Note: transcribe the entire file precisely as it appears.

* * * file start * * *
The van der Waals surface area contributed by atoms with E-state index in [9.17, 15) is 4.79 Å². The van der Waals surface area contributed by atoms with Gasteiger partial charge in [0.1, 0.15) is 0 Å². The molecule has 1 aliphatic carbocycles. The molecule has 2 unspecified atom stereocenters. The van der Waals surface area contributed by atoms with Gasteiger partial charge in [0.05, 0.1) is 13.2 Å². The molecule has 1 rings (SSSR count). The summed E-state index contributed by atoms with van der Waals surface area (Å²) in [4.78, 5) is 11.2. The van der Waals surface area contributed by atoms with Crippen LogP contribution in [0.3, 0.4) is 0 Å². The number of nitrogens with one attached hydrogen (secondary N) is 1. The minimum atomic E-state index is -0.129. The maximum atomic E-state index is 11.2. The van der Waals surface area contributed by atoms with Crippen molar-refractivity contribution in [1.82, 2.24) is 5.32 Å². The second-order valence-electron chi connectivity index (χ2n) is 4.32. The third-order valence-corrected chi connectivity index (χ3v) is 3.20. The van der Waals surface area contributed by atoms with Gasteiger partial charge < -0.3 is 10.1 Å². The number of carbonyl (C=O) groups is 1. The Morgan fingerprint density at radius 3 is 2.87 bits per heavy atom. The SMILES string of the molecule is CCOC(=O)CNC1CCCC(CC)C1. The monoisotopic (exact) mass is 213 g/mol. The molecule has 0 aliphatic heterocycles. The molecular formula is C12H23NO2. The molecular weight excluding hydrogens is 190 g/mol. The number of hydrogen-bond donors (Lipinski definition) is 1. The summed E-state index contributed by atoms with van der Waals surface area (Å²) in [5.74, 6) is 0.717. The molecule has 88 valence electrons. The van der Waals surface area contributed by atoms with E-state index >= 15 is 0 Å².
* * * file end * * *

The van der Waals surface area contributed by atoms with E-state index in [9.17, 15) is 4.79 Å². The van der Waals surface area contributed by atoms with Gasteiger partial charge in [0.1, 0.15) is 0 Å². The molecule has 1 aliphatic carbocycles. The molecule has 2 unspecified atom stereocenters. The van der Waals surface area contributed by atoms with Gasteiger partial charge in [0.05, 0.1) is 13.2 Å². The molecule has 1 rings (SSSR count). The summed E-state index contributed by atoms with van der Waals surface area (Å²) in [4.78, 5) is 11.2. The van der Waals surface area contributed by atoms with Crippen LogP contribution in [0.3, 0.4) is 0 Å². The number of nitrogens with one attached hydrogen (secondary N) is 1. The minimum atomic E-state index is -0.129. The maximum atomic E-state index is 11.2. The van der Waals surface area contributed by atoms with Crippen molar-refractivity contribution in [1.82, 2.24) is 5.32 Å². The second-order valence-electron chi connectivity index (χ2n) is 4.32. The third-order valence-corrected chi connectivity index (χ3v) is 3.20. The van der Waals surface area contributed by atoms with Gasteiger partial charge < -0.3 is 10.1 Å². The number of carbonyl (C=O) groups is 1. The Morgan fingerprint density at radius 3 is 2.87 bits per heavy atom. The SMILES string of the molecule is CCOC(=O)CNC1CCCC(CC)C1. The monoisotopic (exact) mass is 213 g/mol. The molecule has 0 aliphatic heterocycles. The molecular formula is C12H23NO2. The molecular weight excluding hydrogens is 190 g/mol. The number of hydrogen-bond donors (Lipinski definition) is 1. The summed E-state index contributed by atoms with van der Waals surface area (Å²) in [5.74, 6) is 0.717. The molecule has 88 valence electrons. The van der Waals surface area contributed by atoms with E-state index >= 15 is 0 Å².